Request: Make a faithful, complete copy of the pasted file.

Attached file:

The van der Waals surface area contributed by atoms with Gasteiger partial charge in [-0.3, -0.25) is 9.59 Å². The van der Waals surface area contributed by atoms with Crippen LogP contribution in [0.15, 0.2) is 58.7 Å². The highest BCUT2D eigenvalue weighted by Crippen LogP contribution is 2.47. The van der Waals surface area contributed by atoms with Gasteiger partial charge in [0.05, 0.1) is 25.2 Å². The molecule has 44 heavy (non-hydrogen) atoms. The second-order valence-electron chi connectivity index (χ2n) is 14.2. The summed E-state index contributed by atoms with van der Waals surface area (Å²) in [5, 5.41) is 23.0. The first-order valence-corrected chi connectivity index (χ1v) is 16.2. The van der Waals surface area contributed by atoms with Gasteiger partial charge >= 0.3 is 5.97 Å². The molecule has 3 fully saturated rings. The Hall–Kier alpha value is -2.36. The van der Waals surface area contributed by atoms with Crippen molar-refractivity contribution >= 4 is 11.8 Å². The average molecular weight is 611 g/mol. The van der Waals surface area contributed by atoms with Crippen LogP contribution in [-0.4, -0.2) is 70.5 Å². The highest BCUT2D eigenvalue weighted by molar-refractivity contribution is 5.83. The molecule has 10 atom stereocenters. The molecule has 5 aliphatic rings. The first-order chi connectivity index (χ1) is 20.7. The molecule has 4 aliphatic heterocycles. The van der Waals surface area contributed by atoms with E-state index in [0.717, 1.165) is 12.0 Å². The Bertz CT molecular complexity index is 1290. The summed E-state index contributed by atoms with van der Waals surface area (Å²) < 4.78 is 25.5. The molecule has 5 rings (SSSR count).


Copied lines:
The van der Waals surface area contributed by atoms with Gasteiger partial charge in [-0.3, -0.25) is 9.59 Å². The van der Waals surface area contributed by atoms with Crippen LogP contribution in [0.15, 0.2) is 58.7 Å². The highest BCUT2D eigenvalue weighted by Crippen LogP contribution is 2.47. The van der Waals surface area contributed by atoms with Gasteiger partial charge in [0.05, 0.1) is 25.2 Å². The molecule has 44 heavy (non-hydrogen) atoms. The second-order valence-electron chi connectivity index (χ2n) is 14.2. The summed E-state index contributed by atoms with van der Waals surface area (Å²) in [5, 5.41) is 23.0. The first-order valence-corrected chi connectivity index (χ1v) is 16.2. The van der Waals surface area contributed by atoms with Gasteiger partial charge >= 0.3 is 5.97 Å². The molecule has 3 fully saturated rings. The Hall–Kier alpha value is -2.36. The van der Waals surface area contributed by atoms with Crippen molar-refractivity contribution >= 4 is 11.8 Å². The average molecular weight is 611 g/mol. The van der Waals surface area contributed by atoms with Crippen LogP contribution in [-0.4, -0.2) is 70.5 Å². The highest BCUT2D eigenvalue weighted by molar-refractivity contribution is 5.83. The molecule has 10 atom stereocenters. The molecule has 5 aliphatic rings. The first-order chi connectivity index (χ1) is 20.7. The molecule has 4 aliphatic heterocycles. The van der Waals surface area contributed by atoms with E-state index in [0.717, 1.165) is 12.0 Å². The Bertz CT molecular complexity index is 1290. The summed E-state index contributed by atoms with van der Waals surface area (Å²) < 4.78 is 25.5. The molecule has 5 rings (SSSR count).